Mao Reading Response

1128 WordsNov 24, 20135 Pages
Mao Zedong Readings Response Paper Being one of the most well-known characters of Chinese modern history, Mao Zedong has been constantly debated in both Western and Eastern worlds. Like all historic figures, Mao Zedong has been seen in different light: sometimes under glorification and reverence, and sometimes as a devil that dragged China into one of its darkest eras. These contradicting opinions can be easily seen in the assigned readings of this course. While Mao Zedong is generally praised for his military accomplishments during the overturning of the former government of the Kuomintang and the war against Japanese invasion, opinions differ when his ruling of China after 1949 comes into discussion. In some readings, he is most…show more content…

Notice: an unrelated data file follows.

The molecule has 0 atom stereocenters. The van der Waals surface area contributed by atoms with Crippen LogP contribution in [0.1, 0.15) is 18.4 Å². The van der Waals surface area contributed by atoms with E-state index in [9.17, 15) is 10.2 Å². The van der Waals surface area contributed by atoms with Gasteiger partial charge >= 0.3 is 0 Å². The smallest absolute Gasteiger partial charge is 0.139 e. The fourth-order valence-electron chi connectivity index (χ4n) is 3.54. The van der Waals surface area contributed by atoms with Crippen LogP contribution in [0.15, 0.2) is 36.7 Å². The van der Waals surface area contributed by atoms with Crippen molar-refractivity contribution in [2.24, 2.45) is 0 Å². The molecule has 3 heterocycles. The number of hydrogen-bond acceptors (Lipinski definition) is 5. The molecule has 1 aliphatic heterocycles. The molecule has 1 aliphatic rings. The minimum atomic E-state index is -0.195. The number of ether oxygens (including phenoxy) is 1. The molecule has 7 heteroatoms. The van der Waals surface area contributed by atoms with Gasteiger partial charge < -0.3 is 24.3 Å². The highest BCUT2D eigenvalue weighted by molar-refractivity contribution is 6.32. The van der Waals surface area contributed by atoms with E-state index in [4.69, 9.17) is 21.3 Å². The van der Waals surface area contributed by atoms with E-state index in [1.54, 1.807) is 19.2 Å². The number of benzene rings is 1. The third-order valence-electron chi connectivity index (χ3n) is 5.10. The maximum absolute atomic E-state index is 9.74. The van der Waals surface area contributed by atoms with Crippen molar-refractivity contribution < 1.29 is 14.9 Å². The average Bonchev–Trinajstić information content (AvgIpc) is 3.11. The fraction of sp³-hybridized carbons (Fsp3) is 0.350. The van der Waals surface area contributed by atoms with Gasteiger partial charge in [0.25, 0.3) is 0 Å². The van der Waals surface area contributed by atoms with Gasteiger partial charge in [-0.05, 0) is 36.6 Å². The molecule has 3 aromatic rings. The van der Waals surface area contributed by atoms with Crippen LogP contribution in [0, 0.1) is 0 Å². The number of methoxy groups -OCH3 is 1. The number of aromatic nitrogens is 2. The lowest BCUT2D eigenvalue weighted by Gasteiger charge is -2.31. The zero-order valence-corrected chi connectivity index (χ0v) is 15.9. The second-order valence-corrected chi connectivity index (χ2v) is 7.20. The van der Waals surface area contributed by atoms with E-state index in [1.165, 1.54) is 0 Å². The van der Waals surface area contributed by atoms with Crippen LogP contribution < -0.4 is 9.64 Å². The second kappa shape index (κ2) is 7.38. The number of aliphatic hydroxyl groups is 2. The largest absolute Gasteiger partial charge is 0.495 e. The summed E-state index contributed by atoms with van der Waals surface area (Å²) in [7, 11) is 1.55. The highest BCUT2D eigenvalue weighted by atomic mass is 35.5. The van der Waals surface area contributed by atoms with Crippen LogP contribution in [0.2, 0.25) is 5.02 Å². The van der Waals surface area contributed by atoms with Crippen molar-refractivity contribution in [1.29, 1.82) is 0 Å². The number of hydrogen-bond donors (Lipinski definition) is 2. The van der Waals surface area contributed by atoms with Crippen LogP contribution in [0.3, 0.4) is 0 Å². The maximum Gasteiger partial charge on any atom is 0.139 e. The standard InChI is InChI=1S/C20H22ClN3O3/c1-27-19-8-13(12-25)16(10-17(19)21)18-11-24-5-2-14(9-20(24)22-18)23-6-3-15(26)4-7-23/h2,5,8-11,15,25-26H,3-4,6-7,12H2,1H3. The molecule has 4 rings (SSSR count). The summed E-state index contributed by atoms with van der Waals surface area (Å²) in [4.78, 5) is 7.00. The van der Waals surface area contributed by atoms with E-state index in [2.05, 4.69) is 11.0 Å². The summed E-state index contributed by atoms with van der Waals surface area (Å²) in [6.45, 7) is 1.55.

This condescending attitude continues throughout the article, ending only with complete denial of any noble intentions Mao might have had during his experiences as a revolutionist and political leader. The more formal reading that remains, “The China Reader,” sings quite a different tune that the first two readings. It is written in a most formal tone in comparison to the opinion-based style the other two reading were written in, and it seeks mainly in finding outside reasons for many of Mao Zedong’s decisions. “In addition to the above-mentioned immediate cause of Comrade Mao Zedong’s mistake in leadership, there are complex social and historical causes underlying the “Cultural Revolution,” which dragged on for as long as a decade.”(Schell & Shambaugh, 49) The article refers to Mao as a “Comrade”, and while it admits his “mistake in leadership”, it strives to explain the “complex social and historical causes” that are behind these alleged mistakes. Less radical than the Spence reading mentioned above, this reading’s view of Mao is definitely still even more positive than the position presented in the Schram reading. The readings assigned in this course have truly provided me with great factual information of Mao Zedong as a person. I have grown up with stories from my mother about general negative views on Mao Zedong, probably due to the suffering my grandparents and their parents
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